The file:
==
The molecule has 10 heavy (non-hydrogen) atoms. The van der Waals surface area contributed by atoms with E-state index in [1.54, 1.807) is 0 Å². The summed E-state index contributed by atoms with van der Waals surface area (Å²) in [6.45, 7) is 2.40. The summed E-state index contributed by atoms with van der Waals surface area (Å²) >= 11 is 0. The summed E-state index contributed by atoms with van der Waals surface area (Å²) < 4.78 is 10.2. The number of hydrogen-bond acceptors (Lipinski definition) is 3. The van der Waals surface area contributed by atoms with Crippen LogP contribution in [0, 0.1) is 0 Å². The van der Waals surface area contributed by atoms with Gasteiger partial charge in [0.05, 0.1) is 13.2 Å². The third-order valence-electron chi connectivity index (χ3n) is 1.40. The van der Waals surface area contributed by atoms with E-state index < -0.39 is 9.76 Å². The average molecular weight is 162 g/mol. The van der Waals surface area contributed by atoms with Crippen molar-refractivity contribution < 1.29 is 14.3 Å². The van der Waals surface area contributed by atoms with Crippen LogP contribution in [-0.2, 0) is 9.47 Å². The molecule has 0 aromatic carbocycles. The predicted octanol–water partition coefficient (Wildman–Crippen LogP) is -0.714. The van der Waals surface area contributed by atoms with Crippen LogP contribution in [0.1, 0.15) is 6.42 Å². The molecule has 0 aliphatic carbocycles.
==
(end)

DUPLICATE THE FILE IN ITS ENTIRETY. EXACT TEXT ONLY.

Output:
The molecule has 10 heavy (non-hydrogen) atoms. The van der Waals surface area contributed by atoms with E-state index in [1.54, 1.807) is 0 Å². The summed E-state index contributed by atoms with van der Waals surface area (Å²) in [6.45, 7) is 2.40. The summed E-state index contributed by atoms with van der Waals surface area (Å²) >= 11 is 0. The summed E-state index contributed by atoms with van der Waals surface area (Å²) < 4.78 is 10.2. The number of hydrogen-bond acceptors (Lipinski definition) is 3. The van der Waals surface area contributed by atoms with Crippen LogP contribution in [0, 0.1) is 0 Å². The van der Waals surface area contributed by atoms with Gasteiger partial charge in [0.05, 0.1) is 13.2 Å². The third-order valence-electron chi connectivity index (χ3n) is 1.40. The van der Waals surface area contributed by atoms with E-state index < -0.39 is 9.76 Å². The average molecular weight is 162 g/mol. The van der Waals surface area contributed by atoms with Crippen molar-refractivity contribution < 1.29 is 14.3 Å². The van der Waals surface area contributed by atoms with Crippen LogP contribution in [-0.2, 0) is 9.47 Å². The molecule has 0 aromatic carbocycles. The predicted octanol–water partition coefficient (Wildman–Crippen LogP) is -0.714. The van der Waals surface area contributed by atoms with Crippen LogP contribution in [0.1, 0.15) is 6.42 Å². The molecule has 0 aliphatic carbocycles.